I wish the story were only about New York City, but increasingly the real estate interests and their supporters from the President on down, fueled by campaign contributions, push for more public expenditures that skew transportation towards tourism and away from workers, gentrify and jack up rents and eviction rates, forcing zombie work schedules, slow rolls, and hoopty rides to be thin ribbon holding people together between work and home all over the country. Developers dream and then sell out and run as fast as they can once the sticks are built so that some other sucker works the field, while property taxes rise, rents soar, and the public pays the bills.

How about that for a depressing cycle that we seem unable to break in city after city? We’re all prisoners to a national policy that no one owns or seems able to change, while we are all forced to pay for it, as Thucydides said because they can and, it seems, because we must.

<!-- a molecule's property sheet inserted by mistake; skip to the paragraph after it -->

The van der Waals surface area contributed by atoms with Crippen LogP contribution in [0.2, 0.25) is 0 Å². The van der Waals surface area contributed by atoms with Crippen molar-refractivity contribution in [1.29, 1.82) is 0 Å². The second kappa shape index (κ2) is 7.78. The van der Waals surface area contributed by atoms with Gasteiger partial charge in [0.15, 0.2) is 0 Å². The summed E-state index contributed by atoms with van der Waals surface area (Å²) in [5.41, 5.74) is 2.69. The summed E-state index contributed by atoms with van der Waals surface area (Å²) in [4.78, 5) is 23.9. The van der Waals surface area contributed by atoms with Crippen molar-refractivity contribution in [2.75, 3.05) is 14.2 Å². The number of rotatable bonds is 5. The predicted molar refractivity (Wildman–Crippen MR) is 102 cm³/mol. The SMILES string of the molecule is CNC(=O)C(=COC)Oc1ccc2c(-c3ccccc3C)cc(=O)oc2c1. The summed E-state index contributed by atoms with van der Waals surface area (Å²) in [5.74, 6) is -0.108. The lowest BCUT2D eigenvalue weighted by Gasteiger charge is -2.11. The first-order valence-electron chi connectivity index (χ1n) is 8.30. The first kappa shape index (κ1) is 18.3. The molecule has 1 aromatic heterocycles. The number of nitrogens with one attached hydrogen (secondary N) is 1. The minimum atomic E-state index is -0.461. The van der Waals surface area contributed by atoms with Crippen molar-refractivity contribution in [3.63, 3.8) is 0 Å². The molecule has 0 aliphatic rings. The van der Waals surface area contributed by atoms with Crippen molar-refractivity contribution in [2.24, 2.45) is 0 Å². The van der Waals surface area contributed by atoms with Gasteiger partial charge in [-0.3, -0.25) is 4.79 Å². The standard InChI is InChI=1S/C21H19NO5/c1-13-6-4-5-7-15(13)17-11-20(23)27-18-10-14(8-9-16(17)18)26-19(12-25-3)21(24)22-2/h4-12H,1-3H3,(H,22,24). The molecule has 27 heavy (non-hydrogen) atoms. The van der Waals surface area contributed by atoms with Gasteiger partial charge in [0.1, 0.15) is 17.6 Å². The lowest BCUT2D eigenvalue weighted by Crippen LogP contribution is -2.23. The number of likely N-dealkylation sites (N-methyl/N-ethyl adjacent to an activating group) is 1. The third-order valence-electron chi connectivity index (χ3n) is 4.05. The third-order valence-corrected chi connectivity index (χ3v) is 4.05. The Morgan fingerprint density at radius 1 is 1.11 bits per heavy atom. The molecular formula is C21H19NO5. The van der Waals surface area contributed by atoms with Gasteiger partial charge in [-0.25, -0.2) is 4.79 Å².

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Meeting the Challenge of Organizing Immigrant and Domestic Workers

Rabat   We got a good look at alternative strategies to meet the demand of immigrant and domestic workers in Morocco, one from an NGO project with the African Cultural Center of Morocco and the other from a feisty, political union of 18,000 members that had created a “section” for immigrant workers, domestics, and others, like street sellers.

Rose Monde and the NGO